FACING me were forty highly skilled guards, hand selected by The Emperor. Identical, except for height, faces hidden behind faceplates, their armour a combination of black and white. The strong points were the curiass protecting their chests, the thick cuisse around their upper legs, spaulders around their shoulders and the horned helmets.
My sword yet sheathed was eager to begin. I resisted the undying urge to grip the handle, the tsuka bearing the worn grooves of my own hand, a testament to years of practice.
The Emperor sat beyond the guards, up a flight of ninety nine steps, his lucky number. In the hall before him, I was nothing, dwarfed by the number of his sworn protectors. They stood menacingly, casting shadows far larger than befitted men of their courage, helped by the burning pyres behind them that lined the grand stairway.
Unflinching, the guards stood with their feet apart, perfectly balanced, hands resting on their sword handles, the lacquered sayas failing to hide blades sharp enough they could cut falling silk. They stood in formation, a half moon arcing outwards from the base of the Emperor’s stairs three deep in parts.
Pacing backwards and forwards in front of them, I absorbed every detail. Every weakness, every strength. Who was standing heavy? Who was shifting their weight? Whose armour hadn’t been varnished or cleaned? I would punish them. If they were prepared to forgo small details, I would punish them further.
My confidence strengthened knowing I was more agile, my vision and senses would be unimpeded by cumbersome helmets and the weight of armour.
I stopped momentarily. I looked up at the Emperor in his seat of arrogance, his hands either side of him on the arms of the throne. He would hear me. And soon enough.
As I paced once more, I glanced from the corners of my eyes as I put my hand an inch from my sword. A momentary shift, muscle movements. But not in every guard. I was building up a picture in my head, scanning, probing, and noting every chink in their armour mental or physical. The picture was not yet complete.
The guards changed every eight hours. Of fifty men, some, beyond doubt needed to piss and shit. In twenty shakes of an eagles tail, the new guards would replace them. How stupid the Emperor was. If I were sat on the throne, I would change the guards one by one, allowing for a mixture of fresh guards and old and never leaving the stairway exposed during the changeover. Although of course, the presence of one hundred, not fifty samurai in the great hall, was enough to deter even the most brazen of fools.
I continued to pace, warming up. While my limber body would be ready, the ligaments, joints and tissues of the army before me would be slow to react, stiff from standing like statues. I highly doubted more than a handful of men would know, let alone be capable of using the Standing Crane meditative technique, used to control blood flow.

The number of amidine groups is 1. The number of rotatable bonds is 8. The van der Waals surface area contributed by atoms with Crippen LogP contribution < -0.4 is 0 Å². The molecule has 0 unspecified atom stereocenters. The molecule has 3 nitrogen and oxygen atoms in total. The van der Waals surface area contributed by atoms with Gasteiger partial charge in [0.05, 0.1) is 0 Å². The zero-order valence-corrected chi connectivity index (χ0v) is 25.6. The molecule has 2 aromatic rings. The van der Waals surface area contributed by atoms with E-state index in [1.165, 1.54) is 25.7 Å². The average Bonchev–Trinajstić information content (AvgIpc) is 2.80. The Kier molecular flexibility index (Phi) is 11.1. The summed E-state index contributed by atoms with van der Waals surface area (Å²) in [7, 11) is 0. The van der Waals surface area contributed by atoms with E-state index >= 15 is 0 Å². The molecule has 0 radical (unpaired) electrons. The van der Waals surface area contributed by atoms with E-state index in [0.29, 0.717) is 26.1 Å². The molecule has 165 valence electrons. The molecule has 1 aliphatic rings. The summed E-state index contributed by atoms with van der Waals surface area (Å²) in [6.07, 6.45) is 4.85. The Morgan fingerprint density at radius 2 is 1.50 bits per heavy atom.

I noticed a warrior on the inner ring, shorter than the rest by two hands. It would be easy to make the mistake of assuming they were inferior in combat. After all they were chosen to protect the Emperor, the most honourable position in all of Japan. But every selection process had it’s imperfections. Each warrior was only as good as the ones they killed in order to be selected. I observed the short one, this time catching a glimpse of their eyes. I squinted, trying to make out what lay beyond the faceplate in the shadow of the helmet. Wide eyes. Diamond like. There was a woman in their midst! Only one had ever succeeded before. Why had I not heard of her? Wasn’t I paying my sources enough?
Never mind. Focus! There were thirty nine others to scrutinise.
Some servants scurried around on the periphery, coming and going through open doors, bearing food and freshly pressed clothing. Focus!
I was beginning to grow warm underneath my black kimono. My cheeks were still cool, a good sign my blood was not boiling yet. A hot headed man, dies quickest in battle. Monitoring the guards every move I walked more slowly, floating across the cold floor, my tabi left behind in my room as poor a choice of footwear as it was possible to have given my plans. I had contemplated leaving my montsuki behind as well, but I did not want to appear overly conspicuous. Padding around in front of the guards barefoot was dangerous enough as it was. And so I strolled, back and forth, head down, my long black hair bouncing diligently behind me, glancing off my back.
Nearly a fatal mistake! My hand instinctively went within a skins breadth of touching the handle. I heard the squeak of leather, the shift of weight, of gloves clenching.
Preparing myself, I would walk some more, to and fro, until their tension was allayed, until my cheeks bore the pink mists of blood, yet before that first bead of sweat appeared.